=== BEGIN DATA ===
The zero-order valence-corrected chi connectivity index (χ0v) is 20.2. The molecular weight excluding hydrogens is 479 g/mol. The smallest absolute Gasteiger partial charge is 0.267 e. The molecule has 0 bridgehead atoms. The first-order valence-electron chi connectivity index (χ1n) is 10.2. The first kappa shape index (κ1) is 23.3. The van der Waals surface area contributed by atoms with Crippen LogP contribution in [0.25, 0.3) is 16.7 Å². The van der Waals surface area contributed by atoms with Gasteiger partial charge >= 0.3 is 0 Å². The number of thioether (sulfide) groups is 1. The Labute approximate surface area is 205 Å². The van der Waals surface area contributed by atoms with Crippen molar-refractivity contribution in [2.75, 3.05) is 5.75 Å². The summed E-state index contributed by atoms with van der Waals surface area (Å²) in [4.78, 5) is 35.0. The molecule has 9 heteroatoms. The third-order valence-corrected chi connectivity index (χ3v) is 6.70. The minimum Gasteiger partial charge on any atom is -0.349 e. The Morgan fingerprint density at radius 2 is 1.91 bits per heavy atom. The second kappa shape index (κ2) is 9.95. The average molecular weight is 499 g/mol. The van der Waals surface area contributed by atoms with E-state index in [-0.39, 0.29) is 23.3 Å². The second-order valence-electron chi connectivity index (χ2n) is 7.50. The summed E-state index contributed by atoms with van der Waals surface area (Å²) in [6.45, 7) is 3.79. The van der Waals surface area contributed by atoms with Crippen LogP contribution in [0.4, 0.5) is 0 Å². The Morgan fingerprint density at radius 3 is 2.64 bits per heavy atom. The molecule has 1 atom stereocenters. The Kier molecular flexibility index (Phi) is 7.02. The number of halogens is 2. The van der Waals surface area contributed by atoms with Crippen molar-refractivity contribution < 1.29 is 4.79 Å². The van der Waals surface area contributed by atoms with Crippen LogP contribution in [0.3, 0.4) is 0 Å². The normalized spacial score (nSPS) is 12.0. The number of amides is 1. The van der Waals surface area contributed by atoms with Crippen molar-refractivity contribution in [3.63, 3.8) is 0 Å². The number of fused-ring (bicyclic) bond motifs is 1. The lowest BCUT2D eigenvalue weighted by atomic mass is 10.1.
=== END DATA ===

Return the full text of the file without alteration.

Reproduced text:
The zero-order valence-corrected chi connectivity index (χ0v) is 20.2. The molecular weight excluding hydrogens is 479 g/mol. The smallest absolute Gasteiger partial charge is 0.267 e. The molecule has 0 bridgehead atoms. The first-order valence-electron chi connectivity index (χ1n) is 10.2. The first kappa shape index (κ1) is 23.3. The van der Waals surface area contributed by atoms with Crippen LogP contribution in [0.25, 0.3) is 16.7 Å². The van der Waals surface area contributed by atoms with Gasteiger partial charge >= 0.3 is 0 Å². The number of thioether (sulfide) groups is 1. The Labute approximate surface area is 205 Å². The van der Waals surface area contributed by atoms with Crippen molar-refractivity contribution in [2.75, 3.05) is 5.75 Å². The summed E-state index contributed by atoms with van der Waals surface area (Å²) in [4.78, 5) is 35.0. The molecule has 9 heteroatoms. The third-order valence-corrected chi connectivity index (χ3v) is 6.70. The minimum Gasteiger partial charge on any atom is -0.349 e. The Morgan fingerprint density at radius 2 is 1.91 bits per heavy atom. The second kappa shape index (κ2) is 9.95. The average molecular weight is 499 g/mol. The van der Waals surface area contributed by atoms with E-state index in [-0.39, 0.29) is 23.3 Å². The second-order valence-electron chi connectivity index (χ2n) is 7.50. The summed E-state index contributed by atoms with van der Waals surface area (Å²) in [6.45, 7) is 3.79. The van der Waals surface area contributed by atoms with Crippen LogP contribution in [0.4, 0.5) is 0 Å². The Morgan fingerprint density at radius 3 is 2.64 bits per heavy atom. The molecule has 1 atom stereocenters. The Kier molecular flexibility index (Phi) is 7.02. The number of halogens is 2. The van der Waals surface area contributed by atoms with Crippen molar-refractivity contribution < 1.29 is 4.79 Å². The van der Waals surface area contributed by atoms with Crippen LogP contribution in [0.3, 0.4) is 0 Å². The normalized spacial score (nSPS) is 12.0. The number of amides is 1. The van der Waals surface area contributed by atoms with Crippen molar-refractivity contribution in [3.63, 3.8) is 0 Å². The number of fused-ring (bicyclic) bond motifs is 1. The lowest BCUT2D eigenvalue weighted by atomic mass is 10.1.